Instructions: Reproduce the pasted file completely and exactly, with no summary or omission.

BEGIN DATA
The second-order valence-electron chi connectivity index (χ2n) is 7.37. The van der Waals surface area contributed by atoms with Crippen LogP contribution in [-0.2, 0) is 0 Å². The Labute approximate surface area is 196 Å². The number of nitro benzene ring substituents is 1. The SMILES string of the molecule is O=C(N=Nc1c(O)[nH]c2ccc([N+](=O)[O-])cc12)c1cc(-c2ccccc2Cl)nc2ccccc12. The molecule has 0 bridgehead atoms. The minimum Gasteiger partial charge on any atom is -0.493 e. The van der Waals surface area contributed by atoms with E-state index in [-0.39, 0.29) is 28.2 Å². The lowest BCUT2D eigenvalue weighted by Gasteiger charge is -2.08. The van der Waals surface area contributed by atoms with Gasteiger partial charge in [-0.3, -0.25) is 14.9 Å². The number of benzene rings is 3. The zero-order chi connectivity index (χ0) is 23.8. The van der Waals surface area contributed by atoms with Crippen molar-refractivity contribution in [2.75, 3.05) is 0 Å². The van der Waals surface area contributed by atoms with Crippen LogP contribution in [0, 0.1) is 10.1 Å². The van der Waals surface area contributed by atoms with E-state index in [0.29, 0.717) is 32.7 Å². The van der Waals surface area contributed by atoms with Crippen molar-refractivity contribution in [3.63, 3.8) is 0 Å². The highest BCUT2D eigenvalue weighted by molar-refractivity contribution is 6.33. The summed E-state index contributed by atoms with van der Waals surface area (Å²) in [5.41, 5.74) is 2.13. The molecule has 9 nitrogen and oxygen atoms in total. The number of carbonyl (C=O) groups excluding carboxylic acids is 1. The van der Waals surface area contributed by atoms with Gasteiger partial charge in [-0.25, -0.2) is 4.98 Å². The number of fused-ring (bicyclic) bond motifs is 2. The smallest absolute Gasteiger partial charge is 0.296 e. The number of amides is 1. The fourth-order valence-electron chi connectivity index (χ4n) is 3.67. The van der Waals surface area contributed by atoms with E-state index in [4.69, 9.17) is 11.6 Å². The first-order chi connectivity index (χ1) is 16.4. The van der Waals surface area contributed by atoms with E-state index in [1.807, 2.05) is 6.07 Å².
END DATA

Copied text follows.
The second-order valence-electron chi connectivity index (χ2n) is 7.37. The van der Waals surface area contributed by atoms with Crippen LogP contribution in [-0.2, 0) is 0 Å². The Labute approximate surface area is 196 Å². The number of nitro benzene ring substituents is 1. The SMILES string of the molecule is O=C(N=Nc1c(O)[nH]c2ccc([N+](=O)[O-])cc12)c1cc(-c2ccccc2Cl)nc2ccccc12. The molecule has 0 bridgehead atoms. The minimum Gasteiger partial charge on any atom is -0.493 e. The van der Waals surface area contributed by atoms with E-state index in [-0.39, 0.29) is 28.2 Å². The lowest BCUT2D eigenvalue weighted by Gasteiger charge is -2.08. The van der Waals surface area contributed by atoms with Gasteiger partial charge in [-0.3, -0.25) is 14.9 Å². The number of benzene rings is 3. The zero-order chi connectivity index (χ0) is 23.8. The van der Waals surface area contributed by atoms with Crippen molar-refractivity contribution in [2.75, 3.05) is 0 Å². The van der Waals surface area contributed by atoms with Crippen LogP contribution in [0, 0.1) is 10.1 Å². The van der Waals surface area contributed by atoms with E-state index in [0.29, 0.717) is 32.7 Å². The van der Waals surface area contributed by atoms with Crippen molar-refractivity contribution in [3.63, 3.8) is 0 Å². The highest BCUT2D eigenvalue weighted by molar-refractivity contribution is 6.33. The summed E-state index contributed by atoms with van der Waals surface area (Å²) in [5.41, 5.74) is 2.13. The molecule has 9 nitrogen and oxygen atoms in total. The number of carbonyl (C=O) groups excluding carboxylic acids is 1. The van der Waals surface area contributed by atoms with Gasteiger partial charge in [-0.25, -0.2) is 4.98 Å². The number of fused-ring (bicyclic) bond motifs is 2. The smallest absolute Gasteiger partial charge is 0.296 e. The number of amides is 1. The fourth-order valence-electron chi connectivity index (χ4n) is 3.67. The van der Waals surface area contributed by atoms with E-state index in [4.69, 9.17) is 11.6 Å². The first-order chi connectivity index (χ1) is 16.4. The van der Waals surface area contributed by atoms with E-state index in [1.807, 2.05) is 6.07 Å².